About this Research Topic
The field of proteomics has advanced considerably over the past two decades. The ability to delve deeper into an organism’s proteome, identify an array of post-translational modifications and profile differentially abundant proteins has greatly expanded the utilization of proteomics. Improvements to instrumentation in conjunction with the development of these reproducible workflows have driven the adoption and application of this technology by a wider research community. This adoption has also included plant researchers who more recently have embraced proteomic applications as access to user facilities has overcome cost and expertise barriers. However, the full potential of proteomics is far from fully exploited in plant biology and its translational application needs to be further developed.
In 2011, a group of plant proteomic researchers established the International Plant Proteomics Organization (INPPO) to advance the utilization of this technology in plants as well as to create a way for plant proteomics researchers to interact, collaborate and exchange ideas. The INPPO will conduct its inaugural world congress in the autumn of 2014, hosted by the University of Hamburg (Germany). Plant proteomic researchers from around the world will be in attendance and the event will mark the global maturation of this research community. This congress marks the initial steps in raising plant proteomes to the same level as those of other systems, including humans and microbes.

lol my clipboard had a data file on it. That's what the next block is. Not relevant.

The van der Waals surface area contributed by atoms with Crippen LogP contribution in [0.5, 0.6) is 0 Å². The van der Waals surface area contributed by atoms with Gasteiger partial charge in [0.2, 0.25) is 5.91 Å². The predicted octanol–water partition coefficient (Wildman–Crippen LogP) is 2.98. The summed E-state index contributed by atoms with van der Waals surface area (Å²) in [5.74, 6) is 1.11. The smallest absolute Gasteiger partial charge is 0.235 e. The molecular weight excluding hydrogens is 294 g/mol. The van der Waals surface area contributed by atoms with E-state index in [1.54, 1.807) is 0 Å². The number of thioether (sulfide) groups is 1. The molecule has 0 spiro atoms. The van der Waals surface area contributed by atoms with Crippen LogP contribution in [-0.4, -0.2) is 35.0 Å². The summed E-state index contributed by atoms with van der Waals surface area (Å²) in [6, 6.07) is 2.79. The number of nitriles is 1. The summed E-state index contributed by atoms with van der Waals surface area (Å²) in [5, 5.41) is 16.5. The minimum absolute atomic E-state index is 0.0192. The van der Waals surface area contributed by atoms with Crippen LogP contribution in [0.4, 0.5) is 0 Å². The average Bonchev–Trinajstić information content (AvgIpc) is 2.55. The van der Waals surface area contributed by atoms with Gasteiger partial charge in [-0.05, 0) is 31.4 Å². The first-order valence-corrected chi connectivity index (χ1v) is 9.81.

The Research Topic intends to captures the opinions of the gathered researchers on all aspects of plant proteomics. This could include the future role of proteomics in plant science, current technical limitations, novel approaches and applications in proteomics, bioinformatics aspects, as well as data analysis and storage to name a few. Contributors are encouraged to submit the following article types (i) Opinion Articles (2,000 words), (ii) General Commentary (1000 words), (iii) Methods, (iv) Mini Reviews or (v) Original Research on issues relating to plant proteomics.
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